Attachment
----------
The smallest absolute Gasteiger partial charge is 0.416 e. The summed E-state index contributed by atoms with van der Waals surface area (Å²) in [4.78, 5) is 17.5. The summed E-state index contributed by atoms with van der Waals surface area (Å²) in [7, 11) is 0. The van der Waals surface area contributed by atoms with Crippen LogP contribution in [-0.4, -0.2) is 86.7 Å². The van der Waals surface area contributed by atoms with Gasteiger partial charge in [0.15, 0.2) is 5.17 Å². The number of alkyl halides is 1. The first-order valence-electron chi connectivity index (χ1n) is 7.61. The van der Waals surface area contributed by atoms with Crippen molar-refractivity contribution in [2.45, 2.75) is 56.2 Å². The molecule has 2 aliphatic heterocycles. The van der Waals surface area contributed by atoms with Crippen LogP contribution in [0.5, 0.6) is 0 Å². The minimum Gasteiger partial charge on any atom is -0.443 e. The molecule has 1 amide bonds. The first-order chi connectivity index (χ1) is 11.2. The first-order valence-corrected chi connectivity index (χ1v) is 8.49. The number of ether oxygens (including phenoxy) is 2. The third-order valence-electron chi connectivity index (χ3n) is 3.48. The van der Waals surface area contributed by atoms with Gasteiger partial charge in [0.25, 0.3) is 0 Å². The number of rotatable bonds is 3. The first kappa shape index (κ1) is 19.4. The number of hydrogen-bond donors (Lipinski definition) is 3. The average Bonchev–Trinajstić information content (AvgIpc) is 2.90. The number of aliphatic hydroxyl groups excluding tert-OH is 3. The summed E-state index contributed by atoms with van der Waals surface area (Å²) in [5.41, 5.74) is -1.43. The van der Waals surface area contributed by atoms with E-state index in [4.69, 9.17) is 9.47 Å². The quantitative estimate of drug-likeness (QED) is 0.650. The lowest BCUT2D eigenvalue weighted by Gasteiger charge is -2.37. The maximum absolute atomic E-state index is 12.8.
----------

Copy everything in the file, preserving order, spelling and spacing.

The smallest absolute Gasteiger partial charge is 0.416 e. The summed E-state index contributed by atoms with van der Waals surface area (Å²) in [4.78, 5) is 17.5. The summed E-state index contributed by atoms with van der Waals surface area (Å²) in [7, 11) is 0. The van der Waals surface area contributed by atoms with Crippen LogP contribution in [-0.4, -0.2) is 86.7 Å². The van der Waals surface area contributed by atoms with Gasteiger partial charge in [0.15, 0.2) is 5.17 Å². The number of alkyl halides is 1. The first-order valence-electron chi connectivity index (χ1n) is 7.61. The van der Waals surface area contributed by atoms with Crippen molar-refractivity contribution in [2.45, 2.75) is 56.2 Å². The molecule has 2 aliphatic heterocycles. The van der Waals surface area contributed by atoms with Crippen LogP contribution in [0.5, 0.6) is 0 Å². The minimum Gasteiger partial charge on any atom is -0.443 e. The molecule has 1 amide bonds. The first-order chi connectivity index (χ1) is 11.2. The first-order valence-corrected chi connectivity index (χ1v) is 8.49. The number of ether oxygens (including phenoxy) is 2. The third-order valence-electron chi connectivity index (χ3n) is 3.48. The van der Waals surface area contributed by atoms with Gasteiger partial charge in [0.25, 0.3) is 0 Å². The number of rotatable bonds is 3. The first kappa shape index (κ1) is 19.4. The number of hydrogen-bond donors (Lipinski definition) is 3. The average Bonchev–Trinajstić information content (AvgIpc) is 2.90. The number of aliphatic hydroxyl groups excluding tert-OH is 3. The summed E-state index contributed by atoms with van der Waals surface area (Å²) in [5.41, 5.74) is -1.43. The van der Waals surface area contributed by atoms with E-state index in [4.69, 9.17) is 9.47 Å². The quantitative estimate of drug-likeness (QED) is 0.650. The lowest BCUT2D eigenvalue weighted by Gasteiger charge is -2.37. The maximum absolute atomic E-state index is 12.8.